I loved the desert when I lived in El Paso, but as a native, I had no environmental concerns. There was no such thing back then. We were too busy growing up in a vast landscape that could never change.

— Ray Gonzalez,

The Underground Heart

Ray Gonzalez grew up on the Mexican border, in the booming desert city of El Paso, Texas, but left in his 20s to pursue an academic career. Decades later, as a successful poet and a tenured professor, he returned to his hometown to survey the changes. The 15 essays in The Underground Heart include ruminations on the exploitation of the Pancho Villa legend, our macabre curiosity about the atomic era, the contradictions between preservation and tourism at Carlsbad Caverns National Park, and many other secrets and lies of the tourist-friendly desert Southwest.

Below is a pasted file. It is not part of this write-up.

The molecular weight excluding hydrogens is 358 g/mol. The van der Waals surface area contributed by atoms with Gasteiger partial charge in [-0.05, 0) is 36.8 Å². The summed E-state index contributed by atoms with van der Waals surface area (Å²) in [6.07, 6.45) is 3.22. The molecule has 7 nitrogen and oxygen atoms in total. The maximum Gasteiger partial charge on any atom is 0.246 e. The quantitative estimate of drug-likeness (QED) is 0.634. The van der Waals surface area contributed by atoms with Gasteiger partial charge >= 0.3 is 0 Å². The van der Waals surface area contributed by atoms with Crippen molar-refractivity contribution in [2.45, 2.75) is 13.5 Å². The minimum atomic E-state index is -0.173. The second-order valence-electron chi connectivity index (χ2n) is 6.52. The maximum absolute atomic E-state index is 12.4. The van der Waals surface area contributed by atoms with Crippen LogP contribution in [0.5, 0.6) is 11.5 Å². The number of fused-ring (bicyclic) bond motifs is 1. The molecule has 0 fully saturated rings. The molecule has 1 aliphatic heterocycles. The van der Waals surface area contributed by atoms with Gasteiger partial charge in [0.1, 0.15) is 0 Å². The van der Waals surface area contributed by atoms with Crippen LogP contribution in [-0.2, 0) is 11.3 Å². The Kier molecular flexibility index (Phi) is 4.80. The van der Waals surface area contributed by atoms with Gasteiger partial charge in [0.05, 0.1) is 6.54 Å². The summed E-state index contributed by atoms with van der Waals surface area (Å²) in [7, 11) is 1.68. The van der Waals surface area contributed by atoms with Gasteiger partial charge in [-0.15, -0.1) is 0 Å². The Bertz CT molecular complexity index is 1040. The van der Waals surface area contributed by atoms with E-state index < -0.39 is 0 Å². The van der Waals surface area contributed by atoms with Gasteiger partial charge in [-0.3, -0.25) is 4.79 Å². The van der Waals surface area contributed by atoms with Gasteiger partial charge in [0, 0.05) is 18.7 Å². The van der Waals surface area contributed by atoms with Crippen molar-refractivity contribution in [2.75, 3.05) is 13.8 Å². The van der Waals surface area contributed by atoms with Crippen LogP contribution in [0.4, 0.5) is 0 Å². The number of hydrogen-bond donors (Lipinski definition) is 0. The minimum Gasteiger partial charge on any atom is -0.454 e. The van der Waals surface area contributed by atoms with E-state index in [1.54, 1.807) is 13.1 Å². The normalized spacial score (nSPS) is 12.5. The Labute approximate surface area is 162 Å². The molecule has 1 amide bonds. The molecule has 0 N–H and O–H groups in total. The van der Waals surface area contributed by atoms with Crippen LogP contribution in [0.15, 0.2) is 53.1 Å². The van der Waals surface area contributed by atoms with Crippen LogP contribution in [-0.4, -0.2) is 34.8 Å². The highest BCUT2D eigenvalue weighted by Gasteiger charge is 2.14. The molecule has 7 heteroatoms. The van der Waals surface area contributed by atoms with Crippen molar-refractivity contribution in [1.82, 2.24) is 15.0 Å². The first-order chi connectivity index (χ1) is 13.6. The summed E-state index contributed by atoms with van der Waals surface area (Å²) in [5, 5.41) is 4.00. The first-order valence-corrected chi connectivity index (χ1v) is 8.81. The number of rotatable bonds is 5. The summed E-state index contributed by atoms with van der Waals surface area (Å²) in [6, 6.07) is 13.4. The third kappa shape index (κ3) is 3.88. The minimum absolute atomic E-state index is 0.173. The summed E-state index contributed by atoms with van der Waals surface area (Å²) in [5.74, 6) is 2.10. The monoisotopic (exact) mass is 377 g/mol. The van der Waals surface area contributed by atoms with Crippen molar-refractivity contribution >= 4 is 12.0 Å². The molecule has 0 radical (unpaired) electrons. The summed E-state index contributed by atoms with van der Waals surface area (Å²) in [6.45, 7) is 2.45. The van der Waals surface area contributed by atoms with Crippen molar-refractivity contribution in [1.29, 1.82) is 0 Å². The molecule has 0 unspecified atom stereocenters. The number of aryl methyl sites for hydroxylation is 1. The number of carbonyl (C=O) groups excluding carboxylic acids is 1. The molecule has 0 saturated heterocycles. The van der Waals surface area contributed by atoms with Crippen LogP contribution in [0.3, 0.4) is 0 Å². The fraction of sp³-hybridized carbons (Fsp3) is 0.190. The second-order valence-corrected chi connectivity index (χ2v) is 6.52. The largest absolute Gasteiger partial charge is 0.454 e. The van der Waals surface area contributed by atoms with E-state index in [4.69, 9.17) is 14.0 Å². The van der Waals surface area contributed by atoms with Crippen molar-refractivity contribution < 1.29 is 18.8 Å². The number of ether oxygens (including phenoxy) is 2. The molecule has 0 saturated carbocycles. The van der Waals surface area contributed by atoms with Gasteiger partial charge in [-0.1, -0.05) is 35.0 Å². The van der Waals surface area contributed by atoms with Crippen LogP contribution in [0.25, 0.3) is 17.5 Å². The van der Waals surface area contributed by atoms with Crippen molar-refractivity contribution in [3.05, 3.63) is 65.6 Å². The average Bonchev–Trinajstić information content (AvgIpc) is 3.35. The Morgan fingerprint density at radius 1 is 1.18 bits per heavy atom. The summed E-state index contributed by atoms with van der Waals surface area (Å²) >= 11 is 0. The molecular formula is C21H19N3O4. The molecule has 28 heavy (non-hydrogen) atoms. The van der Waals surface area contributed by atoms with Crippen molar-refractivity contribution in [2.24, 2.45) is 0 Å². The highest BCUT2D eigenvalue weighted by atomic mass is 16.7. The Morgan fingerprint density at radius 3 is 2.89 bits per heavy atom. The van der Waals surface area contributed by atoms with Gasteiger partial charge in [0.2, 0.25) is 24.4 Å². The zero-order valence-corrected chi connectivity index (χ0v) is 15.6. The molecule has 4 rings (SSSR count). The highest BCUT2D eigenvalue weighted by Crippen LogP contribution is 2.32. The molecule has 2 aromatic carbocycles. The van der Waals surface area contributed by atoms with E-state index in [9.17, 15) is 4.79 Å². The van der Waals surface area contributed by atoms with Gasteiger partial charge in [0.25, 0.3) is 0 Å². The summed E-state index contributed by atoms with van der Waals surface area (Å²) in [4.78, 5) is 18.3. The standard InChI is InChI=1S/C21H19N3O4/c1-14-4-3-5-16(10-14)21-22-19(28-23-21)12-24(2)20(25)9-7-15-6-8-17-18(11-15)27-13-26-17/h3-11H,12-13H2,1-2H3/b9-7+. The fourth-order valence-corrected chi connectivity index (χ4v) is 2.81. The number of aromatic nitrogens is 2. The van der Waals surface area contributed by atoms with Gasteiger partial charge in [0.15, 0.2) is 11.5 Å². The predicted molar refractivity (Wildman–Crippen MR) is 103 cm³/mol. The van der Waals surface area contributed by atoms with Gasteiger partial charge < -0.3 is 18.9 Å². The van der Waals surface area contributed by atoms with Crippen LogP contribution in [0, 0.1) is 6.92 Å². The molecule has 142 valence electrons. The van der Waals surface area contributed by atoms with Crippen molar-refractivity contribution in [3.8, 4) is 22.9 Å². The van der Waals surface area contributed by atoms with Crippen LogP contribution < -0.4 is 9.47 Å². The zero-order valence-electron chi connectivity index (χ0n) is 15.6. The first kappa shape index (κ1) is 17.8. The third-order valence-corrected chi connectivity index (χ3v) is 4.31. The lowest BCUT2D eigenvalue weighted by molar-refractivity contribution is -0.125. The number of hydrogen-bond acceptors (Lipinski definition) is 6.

The essays often stray from the traditional form, including historical clippings and other found materials. One of the most lyrical pieces, "El Mercado," is little more than an elaborate list of what’s bought and sold at a border market. Gonzalez sometimes directs his anger at easy targets, savagely caricaturing a heavily made-up tour guide and a crowd of panicky Minnesotans visiting the border country for the first time. Yet his long view of the region, and his poet’s touch, make for a great deal of illuminating reading.

The Underground Heart: A Return to a Hidden Landscape, Ray Gonzalez, University of Arizona Press, 2002. 186 pages. Softcover: $17.95.